Earned Income Tax Credit

What Is The Earned Income Tax Credit?

The EITC is a tax benefit for working people who earn low or moderate incomes.

When you file a tax return, you may get a refund of federal taxes withheld. If you qualify, you may also get an additional cash refund, known as EITC.

How Much EITC Cash Can You Receive?

  • Single or married people WITHOUT CHILDREN may get up to $510 if your income is less than $15,010 if single, or $20,600 if married; OR,
  • If you have ONE CHILD, you may get up to $3,400 if your family income is less than $39,617 if single or $45,207 if married; OR,
  • If you have TWO CHILDREN, you may get up to $5,616 if your family income is less than $45,007 if single or $50,597 if married.
  • If you have THREE OR MORE CHILDREN, you may get up to $6,318 if your family income is less than $48,340 if single or $53,930 if married.

Who May Get EITC?

Any person who worked full-time or part-time during the year, and meets the following guidelines:
You Must Have Earned Income
Earned income is...

  • income from wages, tips and self-employment
  • includes long-term disability payments paid by the employer until you reach the minimum retirement age.

Earned income is NOT…

  • unemployment benefits, child support, Social Security benefits, pensions, retirement benefits, workers compensation benefits, alimony, welfare benefits, food stamps, job training benefits, and interest.
  • payments received from a disability insurance policy for which you paid the premiums.

You  Must File Single, “Married Filing Jointly” or “Head of Household”

  • You cannot file “married filing separately.”

You Cannot Have Investment Income

  • Investment income is interest, dividends, and rental income from personal property of more than $3,350.

You Must Be A US Citizen or Resident Alien

  • You are a resident alien if you have a “green card” or if you meet a residency requirement.
  • Nonresident aliens cannot claim EITC.

You May Be Eligible For More Money If You Have A Qualifying Child

  • A qualifying child includes your son, daughter, adopted child, stepchild, great-grandchild, or eligible foster child.
  • Brothers, sisters, step-siblings, as well as their descendants, are also qualifying children if they were cared for as members of the family.
  • A foster child may be eligible.
  • At the end of the tax year, your qualifying child must be under age 19 or a full-time student under age 24.
  • To be a full-time student, the child must be enrolled in school full-time for five months of the year.
  • A totally and permanently disabled child of any age also may be a qualifying child.
  • Your qualifying child must live with you in the United States for more than half the year.
  • In most cases, you do not have to claim your child as a dependent in order to qualify for EITC.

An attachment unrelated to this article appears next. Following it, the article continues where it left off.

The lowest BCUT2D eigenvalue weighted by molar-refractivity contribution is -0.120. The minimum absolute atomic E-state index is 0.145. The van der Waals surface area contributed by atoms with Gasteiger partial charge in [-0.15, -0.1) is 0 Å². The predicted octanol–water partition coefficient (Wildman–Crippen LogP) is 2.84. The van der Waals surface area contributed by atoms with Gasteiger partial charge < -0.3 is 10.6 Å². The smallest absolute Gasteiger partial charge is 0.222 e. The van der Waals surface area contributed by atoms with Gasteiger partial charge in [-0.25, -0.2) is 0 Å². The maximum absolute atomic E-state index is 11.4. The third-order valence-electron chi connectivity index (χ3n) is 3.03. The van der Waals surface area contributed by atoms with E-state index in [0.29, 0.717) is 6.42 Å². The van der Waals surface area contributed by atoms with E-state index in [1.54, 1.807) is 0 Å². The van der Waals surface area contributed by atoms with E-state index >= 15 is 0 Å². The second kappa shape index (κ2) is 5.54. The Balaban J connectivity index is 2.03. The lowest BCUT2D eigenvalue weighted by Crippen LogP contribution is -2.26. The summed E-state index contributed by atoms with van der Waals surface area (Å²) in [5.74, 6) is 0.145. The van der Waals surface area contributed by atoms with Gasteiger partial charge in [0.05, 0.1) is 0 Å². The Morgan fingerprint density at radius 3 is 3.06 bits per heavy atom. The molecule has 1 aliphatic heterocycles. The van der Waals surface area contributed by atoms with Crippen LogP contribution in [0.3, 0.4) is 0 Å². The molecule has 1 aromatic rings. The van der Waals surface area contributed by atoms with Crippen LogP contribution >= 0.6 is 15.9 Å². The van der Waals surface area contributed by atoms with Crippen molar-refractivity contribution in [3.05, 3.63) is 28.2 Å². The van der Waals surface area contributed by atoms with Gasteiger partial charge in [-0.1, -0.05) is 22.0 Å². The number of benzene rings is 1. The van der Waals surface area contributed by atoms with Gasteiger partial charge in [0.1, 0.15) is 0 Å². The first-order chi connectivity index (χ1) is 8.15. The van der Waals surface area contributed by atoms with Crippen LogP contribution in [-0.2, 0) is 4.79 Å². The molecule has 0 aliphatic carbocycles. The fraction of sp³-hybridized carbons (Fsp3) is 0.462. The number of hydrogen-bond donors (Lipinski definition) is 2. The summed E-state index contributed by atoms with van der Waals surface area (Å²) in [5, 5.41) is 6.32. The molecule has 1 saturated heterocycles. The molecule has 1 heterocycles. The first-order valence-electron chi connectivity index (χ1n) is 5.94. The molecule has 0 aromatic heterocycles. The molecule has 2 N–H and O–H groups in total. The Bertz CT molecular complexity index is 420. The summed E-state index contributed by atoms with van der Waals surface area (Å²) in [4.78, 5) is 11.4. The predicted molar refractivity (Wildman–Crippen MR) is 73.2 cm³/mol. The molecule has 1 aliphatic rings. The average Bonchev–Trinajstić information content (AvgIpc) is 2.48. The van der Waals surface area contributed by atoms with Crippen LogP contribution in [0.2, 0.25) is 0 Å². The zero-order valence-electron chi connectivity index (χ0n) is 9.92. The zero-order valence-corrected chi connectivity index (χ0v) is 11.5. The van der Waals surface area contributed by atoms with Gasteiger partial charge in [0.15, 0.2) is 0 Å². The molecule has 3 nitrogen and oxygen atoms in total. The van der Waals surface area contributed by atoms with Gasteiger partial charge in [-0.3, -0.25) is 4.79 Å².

If You Have No Qualifying Child Then You Must Be Over The Age of 25 And Under Age 65.

You Must Have A Valid Social Security Number

Both you and your spouse must have valid Social Security Number(s).
Any child you claim for EITC (qualifying child) must also have a valid Social Security Number.  However, if you had a child that was born and died during the tax year, you do not need a Social Security Number for that child.
You can file an amended tax return to claim the EITC for prior years when you did not have a Social Security Number.

What If My Child Is The Qualifying Child of Someone Else?

  • Someone else, such as your mother or father, may be able to claim your child for EITC purposes.
  • Generally, when two people qualify to claim the same child for EITC purposes, you and the other person can decide who will claim the child.  However, if you CANNOT agree, the claim of the child’s parent takes precedence.
  • This rule may not apply to all cases.  You should consult with a tax advisor to find out if you can claim the child for EITC purposes.

Other Issues and Questions

Special Rules for Military Personnel

  • Nontaxable Combat Pay – You may elect to have your nontaxable combat pay included in your earned income.  If you choose to include your nontaxable combat pay in your earned income, you MUST include all of the nontaxable combat pay you received.
  • Military Personnel Stationed Outside of the U.S. – If you are stationed outside of the U.S. for extended active duty, then you are considered to have lived in the U.S. for that duty period.

Will EITC Affect My Public Benefits?
EITC will not affect your eligibility for certain benefits, such as food stamps, low-income housing, welfare and SSI.  However, if the EITC you receive is not spent within a certain period of time, it may count as an asset or resource and affect your eligibility for these benefits.

If you are denied public benefits or your amount decreases because of the EITC, you should call Community Legal Aid Services, Inc.

What If The IRS Denies My EITC Claim?
If you think that you qualify for EITC and the IRS denies your claim, contact Community Legal Aid Services, Inc. for assistance.  An appeal to the IRS explaining why you are qualified to claim EITC must be filed and documents that support your claim must be attached.

If you do not appeal the IRS decision, you may not be able to claim EITC for the next two years.  If the IRS determines that you fraudulently claimed EITC, you may not be able to claim EITC for the next 10 years! You must file Form 8862 with your tax return if the IRS previously denied your EITC.

Where Can I Learn More About EITC?
For more information on the EITC, see IRS Publication 596 available at www.irs.gov.

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This handout is meant to give you general information and not to give you specific legal advice. Prepared by Community Legal Aid Services, Inc. Updated June 2014.